No fog on the Tyne

AlnmouthThe adventure began with a visit to two of the social care organisations we are working with as part of Lasa Connecting Care.

On Thursday after a brief detour to see the sea at Alnmouth (you have to) and Barter Books (you also have to!) I met the staff at Abbeyfield in Alnwick. This is a great example of a residential social care provider who are innovating and really keen to try new ideas.

We talked about the routine (but necessary) things like data back-up and having IT support in place (both being addressed). I showed them the services available from CTX and Get Online At Home (very useful) and we discussed electronic care plans (all still on paper). But the thing that impressed me most was the way they are using ipads with their residents. (Or should I say, ‘the painting book’ and ‘the music’ … Words like iPad and Tablet are strictly off-limits!)

An artist from ipad engAGE is visiting the home once a week to help residents discover how art and creative apps can transform their lives. Oh that’s so easy to say, but does it really happen? Well on Friday afternoon two residents who usually stayed in their rooms were writing poetry together, listening to music and exploring new interests. Previously a 98 year old resident had been painting. Incredible!

Then on Friday it was off to Horden further down the coast near Hartlepool looking at the work done by the Youth and Community Centre there. With 45% of the community having no formal qualifications and many children growing up in homes with no Internet access this building is really a vital digital centre for the community. They run some formal classes, but the informal drop in sessions to use the web, apply for jobs or complete paperwork are most popular and made me think. With the Job Centre requiring people to have an e-mail address, one to one support to help people overcome this hurdle and simply learn how to send an e-mail was in great demand. They are also about start using tablets (can I use that word?) with groups that are older (post-work) and younger (pre-school). Truly an intergenerational heart of the community, helping people of all ages who want to gain digital skills.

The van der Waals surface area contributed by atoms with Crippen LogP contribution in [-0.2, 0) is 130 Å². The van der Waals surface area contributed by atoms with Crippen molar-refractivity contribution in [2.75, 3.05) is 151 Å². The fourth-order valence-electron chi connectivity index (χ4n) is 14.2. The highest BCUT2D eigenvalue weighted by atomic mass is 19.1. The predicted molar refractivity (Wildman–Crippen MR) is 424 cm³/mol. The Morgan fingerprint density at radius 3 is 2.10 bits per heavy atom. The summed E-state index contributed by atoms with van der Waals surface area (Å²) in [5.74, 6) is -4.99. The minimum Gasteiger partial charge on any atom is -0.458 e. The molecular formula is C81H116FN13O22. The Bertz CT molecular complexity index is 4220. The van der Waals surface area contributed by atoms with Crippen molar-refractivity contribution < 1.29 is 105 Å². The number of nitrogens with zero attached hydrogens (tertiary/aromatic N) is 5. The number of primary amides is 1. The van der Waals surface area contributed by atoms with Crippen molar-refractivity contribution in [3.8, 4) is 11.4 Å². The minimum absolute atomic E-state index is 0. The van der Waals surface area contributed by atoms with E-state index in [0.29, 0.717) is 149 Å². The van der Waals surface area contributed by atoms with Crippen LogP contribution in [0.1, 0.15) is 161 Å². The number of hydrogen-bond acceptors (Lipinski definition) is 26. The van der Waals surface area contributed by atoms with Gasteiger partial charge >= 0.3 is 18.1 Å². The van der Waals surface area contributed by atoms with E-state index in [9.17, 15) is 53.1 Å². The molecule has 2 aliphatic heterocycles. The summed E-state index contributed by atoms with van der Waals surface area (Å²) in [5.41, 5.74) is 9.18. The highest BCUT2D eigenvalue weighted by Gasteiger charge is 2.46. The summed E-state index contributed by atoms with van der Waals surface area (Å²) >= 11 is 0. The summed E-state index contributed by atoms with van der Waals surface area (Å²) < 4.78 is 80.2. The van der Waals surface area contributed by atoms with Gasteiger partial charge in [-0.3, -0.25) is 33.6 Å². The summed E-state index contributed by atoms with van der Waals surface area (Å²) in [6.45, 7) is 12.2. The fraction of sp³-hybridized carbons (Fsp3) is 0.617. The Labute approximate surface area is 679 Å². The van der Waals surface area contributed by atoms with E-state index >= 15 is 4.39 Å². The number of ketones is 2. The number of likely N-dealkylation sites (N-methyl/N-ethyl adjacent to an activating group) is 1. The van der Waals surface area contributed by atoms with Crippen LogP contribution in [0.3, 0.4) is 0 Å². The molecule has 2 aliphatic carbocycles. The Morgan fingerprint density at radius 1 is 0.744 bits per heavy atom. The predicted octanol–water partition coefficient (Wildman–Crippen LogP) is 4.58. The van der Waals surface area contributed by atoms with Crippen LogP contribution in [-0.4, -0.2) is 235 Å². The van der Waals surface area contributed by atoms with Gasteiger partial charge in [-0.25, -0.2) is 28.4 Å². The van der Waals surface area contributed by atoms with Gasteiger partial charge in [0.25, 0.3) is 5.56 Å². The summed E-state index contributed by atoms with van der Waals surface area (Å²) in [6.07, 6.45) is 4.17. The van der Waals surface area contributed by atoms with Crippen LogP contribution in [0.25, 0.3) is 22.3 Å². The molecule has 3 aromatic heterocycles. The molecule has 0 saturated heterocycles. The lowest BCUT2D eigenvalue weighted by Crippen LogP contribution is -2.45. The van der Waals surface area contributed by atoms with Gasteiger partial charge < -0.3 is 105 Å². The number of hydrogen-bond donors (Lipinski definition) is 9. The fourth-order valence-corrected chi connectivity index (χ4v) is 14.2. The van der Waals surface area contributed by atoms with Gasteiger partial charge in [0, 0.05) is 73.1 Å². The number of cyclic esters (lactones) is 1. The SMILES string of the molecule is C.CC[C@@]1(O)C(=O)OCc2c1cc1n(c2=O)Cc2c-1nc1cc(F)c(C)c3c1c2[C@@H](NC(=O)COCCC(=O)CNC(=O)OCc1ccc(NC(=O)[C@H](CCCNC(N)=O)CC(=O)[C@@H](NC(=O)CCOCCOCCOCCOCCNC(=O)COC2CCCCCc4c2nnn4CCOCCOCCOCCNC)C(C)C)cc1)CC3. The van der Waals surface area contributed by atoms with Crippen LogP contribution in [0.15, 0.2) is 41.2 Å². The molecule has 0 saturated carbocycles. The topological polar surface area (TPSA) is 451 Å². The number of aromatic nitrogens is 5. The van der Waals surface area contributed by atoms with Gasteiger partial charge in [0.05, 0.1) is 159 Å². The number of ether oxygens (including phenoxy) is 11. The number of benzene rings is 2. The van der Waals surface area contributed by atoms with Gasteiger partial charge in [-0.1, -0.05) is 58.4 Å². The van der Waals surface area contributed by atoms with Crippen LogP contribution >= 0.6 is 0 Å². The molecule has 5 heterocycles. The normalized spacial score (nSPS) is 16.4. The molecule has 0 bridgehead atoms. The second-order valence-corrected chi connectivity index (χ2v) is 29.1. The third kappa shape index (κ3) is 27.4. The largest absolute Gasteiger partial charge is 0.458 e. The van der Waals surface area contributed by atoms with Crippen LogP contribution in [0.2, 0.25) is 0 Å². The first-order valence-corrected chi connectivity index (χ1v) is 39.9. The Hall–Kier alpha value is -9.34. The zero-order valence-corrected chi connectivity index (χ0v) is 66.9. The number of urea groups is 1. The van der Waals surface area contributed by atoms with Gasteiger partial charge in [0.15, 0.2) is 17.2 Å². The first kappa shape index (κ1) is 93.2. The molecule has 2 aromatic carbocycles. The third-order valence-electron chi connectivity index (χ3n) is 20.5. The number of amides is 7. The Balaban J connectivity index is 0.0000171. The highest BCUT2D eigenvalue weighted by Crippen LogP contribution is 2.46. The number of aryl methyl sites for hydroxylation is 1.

I missed seeing the Northern Lights (argh!), but clearly saw two examples where social care and community care are being provided by forward thinking staff teams.

A final thought from Abbeyfield about both their home and their use of technology, ‘We can worry about the frills & colours later, we need to get the strategic view right first, but make sure that it’s centred around the needs of residents’.

We take so much for granted in the devices we own and how we use technology, but without basic e-mail access or a reliable, affordable office computer or the benefit of trying tablet computing it’s easy to feel shut out. What are we doing to remedy this and show our community the benefits of the digital world?


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